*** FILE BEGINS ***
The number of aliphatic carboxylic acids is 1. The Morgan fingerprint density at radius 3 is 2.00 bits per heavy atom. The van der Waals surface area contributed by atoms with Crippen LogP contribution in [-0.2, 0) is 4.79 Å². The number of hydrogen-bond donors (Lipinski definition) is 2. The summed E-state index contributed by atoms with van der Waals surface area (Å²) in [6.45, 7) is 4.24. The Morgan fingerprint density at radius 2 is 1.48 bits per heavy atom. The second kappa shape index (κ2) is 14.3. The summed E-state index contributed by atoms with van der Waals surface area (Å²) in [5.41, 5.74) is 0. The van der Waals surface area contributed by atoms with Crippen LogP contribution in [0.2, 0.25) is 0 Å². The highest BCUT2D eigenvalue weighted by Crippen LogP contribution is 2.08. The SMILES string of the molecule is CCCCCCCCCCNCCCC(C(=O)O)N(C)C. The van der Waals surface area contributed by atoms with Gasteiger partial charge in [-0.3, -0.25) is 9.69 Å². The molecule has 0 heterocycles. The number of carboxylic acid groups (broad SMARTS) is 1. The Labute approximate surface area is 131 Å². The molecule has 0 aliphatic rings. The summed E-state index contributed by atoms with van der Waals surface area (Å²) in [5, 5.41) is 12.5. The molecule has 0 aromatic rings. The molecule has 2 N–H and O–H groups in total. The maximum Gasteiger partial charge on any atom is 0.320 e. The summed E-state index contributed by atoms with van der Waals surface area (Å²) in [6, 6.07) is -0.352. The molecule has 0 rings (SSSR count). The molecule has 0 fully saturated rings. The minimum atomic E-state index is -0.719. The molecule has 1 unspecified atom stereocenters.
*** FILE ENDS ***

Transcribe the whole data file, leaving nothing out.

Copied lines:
The number of aliphatic carboxylic acids is 1. The Morgan fingerprint density at radius 3 is 2.00 bits per heavy atom. The van der Waals surface area contributed by atoms with Crippen LogP contribution in [-0.2, 0) is 4.79 Å². The number of hydrogen-bond donors (Lipinski definition) is 2. The summed E-state index contributed by atoms with van der Waals surface area (Å²) in [6.45, 7) is 4.24. The Morgan fingerprint density at radius 2 is 1.48 bits per heavy atom. The second kappa shape index (κ2) is 14.3. The summed E-state index contributed by atoms with van der Waals surface area (Å²) in [5.41, 5.74) is 0. The van der Waals surface area contributed by atoms with Crippen LogP contribution in [0.2, 0.25) is 0 Å². The highest BCUT2D eigenvalue weighted by Crippen LogP contribution is 2.08. The SMILES string of the molecule is CCCCCCCCCCNCCCC(C(=O)O)N(C)C. The van der Waals surface area contributed by atoms with Gasteiger partial charge in [-0.3, -0.25) is 9.69 Å². The molecule has 0 heterocycles. The number of carboxylic acid groups (broad SMARTS) is 1. The Labute approximate surface area is 131 Å². The molecule has 0 aliphatic rings. The summed E-state index contributed by atoms with van der Waals surface area (Å²) in [5, 5.41) is 12.5. The molecule has 0 aromatic rings. The molecule has 2 N–H and O–H groups in total. The maximum Gasteiger partial charge on any atom is 0.320 e. The summed E-state index contributed by atoms with van der Waals surface area (Å²) in [6, 6.07) is -0.352. The molecule has 0 rings (SSSR count). The molecule has 0 fully saturated rings. The minimum atomic E-state index is -0.719. The molecule has 1 unspecified atom stereocenters.